Ruth, if you had just an ounce of idea what's actually involved both to conceive the idea of a restaurant as well as carry through that vision, you would be gentler with your harsh criticisms.

How trying to make a living/make more money could ever be called DEMEANING is beyond me.....

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My guess is Rocco is doing this to jump into the nationally-recognized celebrity chef category. While UP is awesome and critically acclaimed, I'm not sure it has reached the, uh, "Bam!" level across America. You figure that he gets tons of free publicity, his new restauarant is basically guaranteed a few months of patronage (if only for train-wreck viewing attractiveness), and he continually gets billed as one of the greatest chefs around. Flash forward two years: Rocco's red sauce joints scattered around America (upselling the Olive Garden crowd) and Union Pacific-esque serious restaurants in Vegas and LA.

Knowledge is good.

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I have no idea why Rocco would want his name to be associated with this kind of food or level of dining.

it is strange, jinmyo. and i don't think anyone has really asked this question yet. UP is just so brilliant in every way. one would think that he'd want to at least match that in some way. unless, 1) it's really for his mom, 2) he didn't think he could or 3) a no-compete thing of somesort is in place. it boggles the mind.

Which came first: the tv show or the concept for the restaurant? If the show came first, then it seems likely the concept was chosen as it would be easier to execute and have a wider appeal to Middle America than a more upscale UP-type place. Or maybe it really is for his mom :smile:

Are people really surprised that Rocco is nervous? Just opening a new restaurant with 100 jobs on the line is enough to make anyone sweat, but the added pressure of providing six hours of compelling primetime television must be enormous.

Maybe he chose to do it to raise his profile, or maybe he figured that if he didn’t do it someone else would. I’m with Savour Chef: it was a ballsy move to take the chance and I respect that. Not having made it to UP yet, I won’t be deterred now.

Sometimes When You Are Right, You Can Still Be Wrong. ~De La Vega

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I'm gonna go out on a limb and say i think some of us may be missing the point. It's a TV show! It's supposed to be entertaining! I'm entertained. I won't miss a minute of it. Granted, some of it is obviously staged, and there are some mighty convenient camera and microphone placements, but i'd much rather watch ANY sort of show about a real restaurant than half the cooking shows on FN.

I am sympathetic to the members of the staff who are serious about their profession and feel underpaid, undertrained and underappreciated. But that won't keep me from watching the show.

And although the antics might ultimately put some professionals and serious gourmands off the DiSpirito brand forever, let's be honest - most of the viewing audience would make a beeline for the place if they were within a hundred miles.

It's television. It's advertised as a "reality show", not billed as a documentary. We all know the difference. I find myself wondering if some of you turned off the television in disgust as children, muttering:

"Goddamn those Flintstones...everybody knows a classic rack of wooly mammoth has five ribs, not four! MOM! Hurry it up with those artisan cheese puffs, or i'm gonna hold my breath again!"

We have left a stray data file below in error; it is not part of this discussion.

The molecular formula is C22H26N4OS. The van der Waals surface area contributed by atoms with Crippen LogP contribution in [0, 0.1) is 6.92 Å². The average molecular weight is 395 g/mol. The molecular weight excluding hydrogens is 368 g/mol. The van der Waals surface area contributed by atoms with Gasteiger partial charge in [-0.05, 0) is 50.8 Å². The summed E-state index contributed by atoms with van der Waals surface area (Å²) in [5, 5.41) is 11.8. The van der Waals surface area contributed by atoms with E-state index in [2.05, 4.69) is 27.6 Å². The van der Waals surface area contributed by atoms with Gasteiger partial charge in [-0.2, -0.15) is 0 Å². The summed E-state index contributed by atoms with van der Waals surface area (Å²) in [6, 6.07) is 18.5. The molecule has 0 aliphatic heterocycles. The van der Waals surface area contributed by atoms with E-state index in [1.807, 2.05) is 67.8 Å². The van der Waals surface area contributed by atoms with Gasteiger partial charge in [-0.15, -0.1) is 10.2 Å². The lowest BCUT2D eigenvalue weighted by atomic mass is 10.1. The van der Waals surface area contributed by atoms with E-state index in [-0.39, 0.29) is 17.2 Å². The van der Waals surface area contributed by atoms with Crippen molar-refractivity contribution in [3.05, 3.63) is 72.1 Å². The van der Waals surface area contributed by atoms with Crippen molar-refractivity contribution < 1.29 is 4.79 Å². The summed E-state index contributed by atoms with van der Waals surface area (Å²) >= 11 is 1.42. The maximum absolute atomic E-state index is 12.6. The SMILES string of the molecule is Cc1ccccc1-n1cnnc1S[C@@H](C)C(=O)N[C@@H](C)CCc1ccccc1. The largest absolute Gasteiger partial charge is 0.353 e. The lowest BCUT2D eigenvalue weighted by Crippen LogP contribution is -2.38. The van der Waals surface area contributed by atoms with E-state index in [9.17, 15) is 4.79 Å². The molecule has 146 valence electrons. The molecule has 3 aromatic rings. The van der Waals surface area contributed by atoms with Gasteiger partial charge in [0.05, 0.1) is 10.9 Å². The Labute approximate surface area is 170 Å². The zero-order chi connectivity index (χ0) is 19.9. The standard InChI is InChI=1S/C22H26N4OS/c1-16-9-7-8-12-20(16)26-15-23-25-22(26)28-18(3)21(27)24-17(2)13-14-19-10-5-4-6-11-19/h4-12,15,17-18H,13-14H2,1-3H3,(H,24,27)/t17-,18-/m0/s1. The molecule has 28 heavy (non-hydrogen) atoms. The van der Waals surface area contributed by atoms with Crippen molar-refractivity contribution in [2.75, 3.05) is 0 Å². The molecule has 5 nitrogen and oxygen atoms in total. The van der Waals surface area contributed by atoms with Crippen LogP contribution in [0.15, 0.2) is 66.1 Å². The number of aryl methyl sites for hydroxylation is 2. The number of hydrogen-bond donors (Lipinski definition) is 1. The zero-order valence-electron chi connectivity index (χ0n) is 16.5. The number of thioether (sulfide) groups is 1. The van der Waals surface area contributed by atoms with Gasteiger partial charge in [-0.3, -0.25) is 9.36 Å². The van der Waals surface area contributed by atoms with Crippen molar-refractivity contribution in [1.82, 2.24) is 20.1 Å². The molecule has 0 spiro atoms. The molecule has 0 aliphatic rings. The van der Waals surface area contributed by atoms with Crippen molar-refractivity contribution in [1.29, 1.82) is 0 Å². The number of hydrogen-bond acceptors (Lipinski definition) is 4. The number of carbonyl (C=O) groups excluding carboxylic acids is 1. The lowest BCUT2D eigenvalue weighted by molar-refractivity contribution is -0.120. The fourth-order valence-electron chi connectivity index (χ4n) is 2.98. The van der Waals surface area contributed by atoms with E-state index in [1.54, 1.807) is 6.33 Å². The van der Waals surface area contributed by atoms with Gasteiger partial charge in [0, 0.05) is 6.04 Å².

edited for spelling :rolleyes:

Edited by zilla369 (log)

Marsha Lynch aka "zilla369"

Has anyone ever actually seen a bandit making out?

Uh-huh: just as I thought. Stereotyping.

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It’s too soon for final judgment. “Opening Night” is just that--opening night. Anyone expecting a flawless execution or anything remotely close to it is simply delusional. The customers seemed were a mix of complete twits who thought it would be a good night to get on camera and spout like they were the personal godfathers of Italian cuisine.

A couple of customers really grated my nerves; the fat guy who complained about the meatballs and said,”Anyone who gets up at 6:30 in the morning to make meatballs and have it come out like this should pack it in.” Then he turns around and showers Mama with compliments and attention and gushes about how much he loves the meatballs. Sheesh! What a two-faced ham!

Then the customer who made the waiter go out and purchase red wine for his table. Unbelievable! I'd straighten that guy out in a hurry. That kid should have gone straight to his boss. The servers profiled seemed like they’ve never worked a day of service in their life. I have to believe the others were just too competent and professional (low-key) to show. All in all, I think they will pull it together eventually.

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My guess is Rocco is doing this to jump into the nationally-recognized celebrity chef category.  While UP is awesome and critically acclaimed, I'm not sure it has reached the, uh, "Bam!" level across America.  You figure that he gets tons of free publicity, his new restauarant is basically guaranteed a few months of patronage (if only for train-wreck viewing attractiveness), and he continually gets billed as one of the greatest chefs around.  Flash forward two years:  Rocco's red sauce joints scattered around America (upselling the Olive Garden crowd) and Union Pacific-esque serious restaurants in Vegas and LA.

Well said. I think "train wreck" is the phrase we need to keep in mind. It's not something I want to happen nor wish to see, but tell me there's a train wreck to the side of the road and I will slow down and look.

I suspect that for all the legitimate criticism, especially from gastronomes, this is successfully reaching his intended audience of prospective diners.

Robert Buxbaum

WorldTable

Recent WorldTable posts include: comments about reporting on Michelin stars in The NY Times, the NJ proposal to ban foie gras, Michael Ruhlman's comments in blogs about the NJ proposal and Bill Buford's New Yorker article on the Food Network.

My mailbox is full. You may contact me via worldtable.com.